So as Christians we have no excuse for being uninformed about what is going on in the world, particularly with churches and fellow Christians. The information is there, the resources are available. We just need to use them.

One of the most effective resources is Operation World, which can be found here. Each day they provide you with details about a different country in the world, so you can pray. And if like me you’re liable to forget to pray, you can subscribe to a handy daily email. So from your inbox you can go straight to the needs of the world. I commend it to you. You can also get the book!

I used Operation World on Sunday in my sermon, as we were looking at Acts 8:26-40, the conversion of the Ethiopian eunuch through Philip. Even though Philip was involved in a successful mission to the Samaritans, God sent him off to what was an unpromising desert road. The eunuch was returning home from worshipping in Jerusalem to Cush (south of Egypt) when Philip met him. It looked like he’d missed the opportunity to hear about Jesus for himself. But God had other ideas.

After all, Jesus had told his disciples that they would be his witnesses in Jerusalem, Judea, Samaria and to the ends of the earth. For a lot of people, Cush really was the ends of the earth.  When Philip had explained the gospel to him, this man went away rejoicing because he now knew Jesus. The good news of Jesus was going with him.

What strikes me is that, whatever one’s opinion is on immigration in the UK (and there are lots of views), one thing is without doubt. Lots of people are coming to the UK for work, refuge, a better life and so on. Many of them are coming from places where it is dangerous or even illegal to be or become a Christian. And they are coming here, where they can hear about the saving power of Jesus. So we need to pray that more people will be sent into this particular field, more churches engage with those who are coming into this country, because the harvest is plentiful. Many are looking for a better life. What better than to know the Saviour and King of the Universe?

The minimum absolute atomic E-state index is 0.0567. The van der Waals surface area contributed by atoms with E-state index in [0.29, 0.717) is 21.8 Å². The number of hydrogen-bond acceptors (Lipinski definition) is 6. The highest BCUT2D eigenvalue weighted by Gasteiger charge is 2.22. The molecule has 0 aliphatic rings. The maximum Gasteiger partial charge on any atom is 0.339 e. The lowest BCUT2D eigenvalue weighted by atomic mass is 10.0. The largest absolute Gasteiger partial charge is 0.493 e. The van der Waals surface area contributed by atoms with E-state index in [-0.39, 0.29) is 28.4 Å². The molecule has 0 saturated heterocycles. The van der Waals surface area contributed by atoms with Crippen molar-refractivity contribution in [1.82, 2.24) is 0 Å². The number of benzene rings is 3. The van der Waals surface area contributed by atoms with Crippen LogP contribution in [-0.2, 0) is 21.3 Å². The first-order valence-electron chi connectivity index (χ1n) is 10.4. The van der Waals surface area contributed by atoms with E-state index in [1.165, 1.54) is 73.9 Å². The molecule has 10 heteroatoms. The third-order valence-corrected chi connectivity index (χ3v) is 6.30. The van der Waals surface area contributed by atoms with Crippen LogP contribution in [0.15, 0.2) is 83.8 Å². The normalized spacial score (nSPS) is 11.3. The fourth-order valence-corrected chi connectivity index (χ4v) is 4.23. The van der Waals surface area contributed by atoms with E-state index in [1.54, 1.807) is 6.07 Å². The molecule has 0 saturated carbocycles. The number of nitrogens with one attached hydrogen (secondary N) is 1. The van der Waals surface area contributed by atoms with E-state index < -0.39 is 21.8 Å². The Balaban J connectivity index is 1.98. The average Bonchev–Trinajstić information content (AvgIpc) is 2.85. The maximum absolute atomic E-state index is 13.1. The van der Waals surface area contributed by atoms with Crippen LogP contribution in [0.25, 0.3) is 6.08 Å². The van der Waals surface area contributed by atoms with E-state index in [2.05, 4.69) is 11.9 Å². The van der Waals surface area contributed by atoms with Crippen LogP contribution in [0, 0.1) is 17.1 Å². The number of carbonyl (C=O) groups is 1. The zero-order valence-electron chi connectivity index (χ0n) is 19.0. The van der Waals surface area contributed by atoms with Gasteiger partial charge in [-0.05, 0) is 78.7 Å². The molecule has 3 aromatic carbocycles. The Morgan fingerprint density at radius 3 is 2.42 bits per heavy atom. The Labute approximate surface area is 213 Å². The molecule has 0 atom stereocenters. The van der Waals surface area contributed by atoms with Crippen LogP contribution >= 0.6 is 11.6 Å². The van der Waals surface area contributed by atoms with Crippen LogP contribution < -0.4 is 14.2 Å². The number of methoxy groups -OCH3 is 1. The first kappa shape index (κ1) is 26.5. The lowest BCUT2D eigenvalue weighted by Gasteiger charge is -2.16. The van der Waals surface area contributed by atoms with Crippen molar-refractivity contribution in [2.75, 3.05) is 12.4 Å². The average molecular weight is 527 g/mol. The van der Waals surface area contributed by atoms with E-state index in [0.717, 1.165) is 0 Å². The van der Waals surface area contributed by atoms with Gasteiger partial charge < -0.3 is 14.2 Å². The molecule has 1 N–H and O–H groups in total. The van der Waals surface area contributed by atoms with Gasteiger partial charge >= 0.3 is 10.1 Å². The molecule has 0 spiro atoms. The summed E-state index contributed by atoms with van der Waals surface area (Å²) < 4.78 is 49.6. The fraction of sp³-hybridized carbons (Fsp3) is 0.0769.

Pray for the world. Pray for the world arriving on our doorstep.

Following Christ

This is a sermon I preached on Sunday on discipleship from Matthew 9:9-13, the calling of Matthew the tax-collector. I hope you find it helpful.

Politics has been very much in the news this last week. And when you’re running a political party, or launching a movement for change, the kind of people you attract to follow you is important. Scotland voted to stay part of the Union, but there was plenty of feeling on both sides.
People with friends and relatives in Scotland were telling me about banners being defaced, people being spat at, and bricks thrown through windows because they were voting the other way to them. Are those the kind of supporters you want? Would you want to attract supporters who do that?
If we were Jesus, launching a world-changing movement, who would we want following and supporting us? The most respectable, well-behaved, people? Thankfully we’re not Jesus, and the kind of people Jesus attracted tells us what we need to know about what it means to follow him. The gospel is not just good news – it’s the best news. And we’ll see why!